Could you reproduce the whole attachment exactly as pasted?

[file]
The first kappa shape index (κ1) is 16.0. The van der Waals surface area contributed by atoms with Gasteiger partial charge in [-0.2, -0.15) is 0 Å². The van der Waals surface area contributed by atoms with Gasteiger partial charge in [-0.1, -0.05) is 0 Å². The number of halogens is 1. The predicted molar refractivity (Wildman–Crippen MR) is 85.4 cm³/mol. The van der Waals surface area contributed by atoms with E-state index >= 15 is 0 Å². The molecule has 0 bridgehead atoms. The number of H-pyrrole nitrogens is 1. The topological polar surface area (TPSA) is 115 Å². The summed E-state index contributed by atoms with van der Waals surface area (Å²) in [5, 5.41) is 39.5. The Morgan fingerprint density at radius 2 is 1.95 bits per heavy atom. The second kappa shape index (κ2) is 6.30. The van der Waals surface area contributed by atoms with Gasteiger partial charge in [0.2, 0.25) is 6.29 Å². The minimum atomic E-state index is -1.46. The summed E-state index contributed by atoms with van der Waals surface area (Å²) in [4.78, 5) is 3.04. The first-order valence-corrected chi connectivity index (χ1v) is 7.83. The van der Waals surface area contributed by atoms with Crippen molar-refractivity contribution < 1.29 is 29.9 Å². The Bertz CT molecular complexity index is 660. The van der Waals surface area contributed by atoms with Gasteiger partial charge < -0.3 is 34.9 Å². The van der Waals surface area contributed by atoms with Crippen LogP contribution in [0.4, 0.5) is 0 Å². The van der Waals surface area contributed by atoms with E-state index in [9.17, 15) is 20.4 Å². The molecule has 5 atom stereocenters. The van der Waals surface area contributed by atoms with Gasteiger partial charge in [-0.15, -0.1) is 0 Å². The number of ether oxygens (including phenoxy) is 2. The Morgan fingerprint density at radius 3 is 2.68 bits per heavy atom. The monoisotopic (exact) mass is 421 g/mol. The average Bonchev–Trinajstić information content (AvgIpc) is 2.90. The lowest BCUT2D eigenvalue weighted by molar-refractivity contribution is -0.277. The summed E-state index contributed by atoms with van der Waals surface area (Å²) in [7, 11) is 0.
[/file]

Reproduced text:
The first kappa shape index (κ1) is 16.0. The van der Waals surface area contributed by atoms with Gasteiger partial charge in [-0.2, -0.15) is 0 Å². The van der Waals surface area contributed by atoms with Gasteiger partial charge in [-0.1, -0.05) is 0 Å². The number of halogens is 1. The predicted molar refractivity (Wildman–Crippen MR) is 85.4 cm³/mol. The van der Waals surface area contributed by atoms with E-state index >= 15 is 0 Å². The molecule has 0 bridgehead atoms. The number of H-pyrrole nitrogens is 1. The topological polar surface area (TPSA) is 115 Å². The summed E-state index contributed by atoms with van der Waals surface area (Å²) in [5, 5.41) is 39.5. The Morgan fingerprint density at radius 2 is 1.95 bits per heavy atom. The second kappa shape index (κ2) is 6.30. The van der Waals surface area contributed by atoms with Gasteiger partial charge in [0.2, 0.25) is 6.29 Å². The minimum atomic E-state index is -1.46. The summed E-state index contributed by atoms with van der Waals surface area (Å²) in [4.78, 5) is 3.04. The first-order valence-corrected chi connectivity index (χ1v) is 7.83. The van der Waals surface area contributed by atoms with Crippen molar-refractivity contribution < 1.29 is 29.9 Å². The Bertz CT molecular complexity index is 660. The van der Waals surface area contributed by atoms with Gasteiger partial charge < -0.3 is 34.9 Å². The van der Waals surface area contributed by atoms with Crippen LogP contribution in [0.4, 0.5) is 0 Å². The van der Waals surface area contributed by atoms with E-state index in [9.17, 15) is 20.4 Å². The molecule has 5 atom stereocenters. The van der Waals surface area contributed by atoms with Gasteiger partial charge in [-0.15, -0.1) is 0 Å². The number of ether oxygens (including phenoxy) is 2. The Morgan fingerprint density at radius 3 is 2.68 bits per heavy atom. The monoisotopic (exact) mass is 421 g/mol. The average Bonchev–Trinajstić information content (AvgIpc) is 2.90. The lowest BCUT2D eigenvalue weighted by molar-refractivity contribution is -0.277. The summed E-state index contributed by atoms with van der Waals surface area (Å²) in [7, 11) is 0.